In the present study, we found that a Pt-loaded rutile TiO2 photocatalyst can promote the lactonization for the dehydrogenative lactonization of 1,2-benzenedimethanol to phthalide (eqn (1)) with high yield and selectivity, which can also be applied to various diols for producing lactones. To the best of our knowledge, this is the first report for the dehydrogenative lactonization of diols with hydrogen evolution by heterogeneous photocatalysis around room temperature. In addition, it was demonstrated that heterogeneous acid catalysts having moderately weak acid sites such as alumina can facilitate the photocatalytic reaction further.

 
image file: c7pp00258k-u1.tif(1)

Three kinds of TiO2 powders supplied from the Catalysis Society of Japan (JRC-TIO-8, anatase, 338 m2 g−1; JRC-TIO-6, rutile, 100 m2 g−1; and JRC-TIO-4, anatase and rutile, 50 m2 g−1) were employed as the photocatalysts, where rutile and anatase are referred to as (R) and (A), respectively. Metal loaded TiO2 (M/TiO2) samples were prepared by a conventional photodeposition method.17,18 The Pt loading amount was 0.1 wt%. The average particle size of the loaded Pt nanoparticles was determined to be 2.1 nm by a CO adsorption method.17 For each catalytic reaction test, 0.1 g of the M/TiO2 sample was used. Before the reaction, the sample was photoirradiated for 20 min by using a xenon lamp (PE300BUV) with an optical long pass filter (λ > 350 nm), where the light intensity measured at 360 nm ± 15 nm in wavelength was 27 mW cm−2. After an argon purge, the reaction mixture, 200 or 400 μmol of diol dissolved in 4 mL of a solvent, was introduced into a quartz reactor (46 cm3). The reaction tests were carried out for 1 h or more under photoirradiation. The products in the gas phase were analyzed by GC-TCD (Shimadzu, GC-8A) and those in the liquid phase were analyzed by GC-MS (Shimadzu, GCMS-QP2020). The product amounts were determined by each calibration curves, although only the amount of 2-(hydroxymethyl)benzaldehyde was determined by using the calibration curve of phthalide. As the amount of hydrogen produced was large, it could not be determined precisely.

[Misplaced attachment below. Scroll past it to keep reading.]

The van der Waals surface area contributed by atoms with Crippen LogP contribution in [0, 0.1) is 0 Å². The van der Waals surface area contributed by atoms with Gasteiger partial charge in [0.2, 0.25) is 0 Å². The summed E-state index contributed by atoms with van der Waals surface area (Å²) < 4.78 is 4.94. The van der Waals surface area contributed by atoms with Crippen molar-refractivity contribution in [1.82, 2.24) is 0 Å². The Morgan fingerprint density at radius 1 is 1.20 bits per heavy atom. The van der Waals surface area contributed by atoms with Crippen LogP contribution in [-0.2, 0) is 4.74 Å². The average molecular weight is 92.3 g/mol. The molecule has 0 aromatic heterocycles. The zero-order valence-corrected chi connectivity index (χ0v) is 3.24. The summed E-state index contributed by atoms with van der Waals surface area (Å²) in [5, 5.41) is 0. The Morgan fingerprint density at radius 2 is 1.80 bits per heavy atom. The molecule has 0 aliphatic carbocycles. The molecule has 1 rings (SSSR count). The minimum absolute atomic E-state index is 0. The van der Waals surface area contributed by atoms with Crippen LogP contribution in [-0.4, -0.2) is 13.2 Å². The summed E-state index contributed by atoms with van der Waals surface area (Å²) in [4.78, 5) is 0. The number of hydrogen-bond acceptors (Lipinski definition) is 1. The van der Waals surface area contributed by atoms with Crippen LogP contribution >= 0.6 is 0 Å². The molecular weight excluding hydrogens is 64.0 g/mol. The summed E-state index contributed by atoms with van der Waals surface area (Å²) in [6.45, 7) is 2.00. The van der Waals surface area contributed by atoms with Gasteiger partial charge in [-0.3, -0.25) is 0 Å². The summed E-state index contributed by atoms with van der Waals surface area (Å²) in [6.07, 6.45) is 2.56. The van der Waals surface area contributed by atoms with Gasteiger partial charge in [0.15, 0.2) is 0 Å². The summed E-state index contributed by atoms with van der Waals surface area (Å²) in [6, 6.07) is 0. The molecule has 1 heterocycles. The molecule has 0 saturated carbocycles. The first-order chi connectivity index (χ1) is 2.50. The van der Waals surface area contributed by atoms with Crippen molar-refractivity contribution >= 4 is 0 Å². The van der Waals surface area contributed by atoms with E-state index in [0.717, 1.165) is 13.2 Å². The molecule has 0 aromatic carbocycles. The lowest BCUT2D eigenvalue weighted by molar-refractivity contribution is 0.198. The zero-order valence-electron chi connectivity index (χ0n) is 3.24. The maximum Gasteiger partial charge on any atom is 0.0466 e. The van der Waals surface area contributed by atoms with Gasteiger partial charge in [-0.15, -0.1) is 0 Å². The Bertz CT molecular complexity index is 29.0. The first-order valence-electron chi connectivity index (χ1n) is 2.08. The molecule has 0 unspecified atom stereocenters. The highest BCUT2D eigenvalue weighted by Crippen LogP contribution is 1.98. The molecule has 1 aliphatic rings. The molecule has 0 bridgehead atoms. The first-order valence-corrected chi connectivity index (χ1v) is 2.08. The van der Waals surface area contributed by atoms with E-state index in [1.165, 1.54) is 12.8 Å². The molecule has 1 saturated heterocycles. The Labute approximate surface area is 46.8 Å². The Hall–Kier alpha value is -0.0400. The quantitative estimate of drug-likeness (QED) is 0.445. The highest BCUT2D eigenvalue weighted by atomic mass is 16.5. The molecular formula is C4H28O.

Fig. 1 shows the time courses of the product yields in the lactonization of 1,2-benzenedimethanol (1) over the Pt/TiO2 samples consisting of an anatase or rutile TiO2 photocatalyst in an acetonitrile solution. In the initial period of the reaction over the Pt/TIO-8(A) photocatalyst, 2-(hydroxymethyl)benzaldehyde (2) was preferably formed and the yield of phthalide (3) gradually increased (Fig. 1a). Then, phthalide became the major product after 2 h with a decrease of 2-(hydroxymethyl)benzaldehyde yield. The yield of phthalide reached 60% in 3 h. This result indicates that 2-(hydroxymethyl)benzaldehyde is formed as an intermediate, and phthalide is produced by further oxidation. As for the gaseous product, only hydrogen was detected. Therefore, the lactonization of benzenedimethanol to form phthalide proceeds via two-step dehydrogenative oxidation (scheme in Table 1). However, the reaction over the Pt/TIO-8(A) photocatalyst provided a low selectivity to phthalide such as 60% after 3 h, but only 25% after 1 h (Table 1, entry 2). The carbon balance was also low i.e., 60% after 3 h, which means that the formation of other byproducts or decomposition of the substrate and products would also take place.


image file: c7pp00258k-f1.tif